The Risk of Terrorism at Home and Abroad
As information emerges about the Islamic State of Khorasan, or ISIS-K – the terrorist group that claimed responsibility for last week’s suicide bombing that killed 13 U.S. servicemen and more than 160 Afghans – there is an increased effort to predict how Afghanistan, under Taliban rule, could once again become fertile ground for terrorist groups.
A United Nations report released in June estimates that thousands of fighters from the region have already flocked to Afghanistan. Many of them are said to be affiliated with either the Taliban – still considered a terrorist organization – or al-Qaeda or ISIS-K.
The New York Times reports that ISIS-K was created six years ago by members of the Pakistani branch of the Taliban. There are a range of thoughts among experts as to what their ability to successfully carry out a terrorist attack in a Taliban-ruled area means for the terrorist threat in the future.
The Cipher Brief spoke with respected terrorism experts Bruce Hoffman, Mitch Silber and Colin Clarke to get their thoughts on the current risk of terrorist attacks against Americans, both at home and abroad.
Bruce hoffmann, terrorism expert and professor, Georgetown University
Encryption expert in brief Bruce hoffmann is a professor at Georgetown University and was commissioner of the Independent Commission to Review the FBI’s Response to Terrorism and Radicalization After 9/11. He is also a CIA Counterterrorism Researcher in Residence.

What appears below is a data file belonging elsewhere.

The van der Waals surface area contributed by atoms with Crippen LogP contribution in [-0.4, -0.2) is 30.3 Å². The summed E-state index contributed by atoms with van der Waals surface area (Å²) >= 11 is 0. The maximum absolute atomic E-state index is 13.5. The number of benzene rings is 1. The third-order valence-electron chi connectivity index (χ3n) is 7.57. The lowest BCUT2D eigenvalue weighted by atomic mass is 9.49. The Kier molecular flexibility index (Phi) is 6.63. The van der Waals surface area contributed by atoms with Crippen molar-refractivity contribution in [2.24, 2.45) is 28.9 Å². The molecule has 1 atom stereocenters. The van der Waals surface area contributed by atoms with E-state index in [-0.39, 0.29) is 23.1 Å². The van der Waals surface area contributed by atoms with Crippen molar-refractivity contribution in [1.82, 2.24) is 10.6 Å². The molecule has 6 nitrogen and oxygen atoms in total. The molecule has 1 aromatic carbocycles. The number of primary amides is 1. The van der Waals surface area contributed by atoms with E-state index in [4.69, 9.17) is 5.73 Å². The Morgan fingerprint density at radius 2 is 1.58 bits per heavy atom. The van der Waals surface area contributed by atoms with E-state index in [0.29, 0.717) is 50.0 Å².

Mitch silber, former chief analyst, NYPD
Encryption expert in brief Mitch silber served as Director of Intelligence Analysis at the New York City Police Department and Senior Advisor to the Deputy Intelligence Commissioner on Counterterrorism Policy and Analysis. He is now the Executive Director of the Community Safety Initiative.
Colin Clarke, Director of Policy and Research, The Soufan Group
Colin P. Clarke, Ph.D., is the Director of Policy and Research at the Soufan Group. Clarke’s research focuses on national and transnational terrorism, international security, and geopolitics. He is also a principal investigator at the Soufan Center.
The encryption brief: If the United Nations report released in June is correct, and there are thousands of fighters from the region who have flocked to Afghanistan – many of whom are associated with known terrorist groups – is there a way to the administration to say “mission accomplished” in terms of degrading the presence of terrorism in Afghanistan?
Hoffmann: No. As these figures from the report released by the United Nations Support and Sanctions Monitoring Team underscore, Afghanistan is once again becoming a jihadist magnet and will likely continue to be so in the future. The suicide attacks outside the gates of Kabul international airport last Thursday underline the multiplicity of terrorist groups already present in this country.
In addition to ISIS-K, there is the Haqqani network, al-Qaeda and, of course, the Taliban. Terrorism thrives in conditions of chaos and instability that terrorists hope to spread to other countries and eventually across regions.
Just as Salafi-jihadist terrorists migrated from existing battlefields in South Asia to the Middle East, North Africa and the Caucasus in the 1990s; spread in East and West Africa in the early 2000s; flourished during the Arab Spring to wage civil wars in Syria, Libya and the Sahel in the early 1920s; the same phenomenon is taking place in Afghanistan.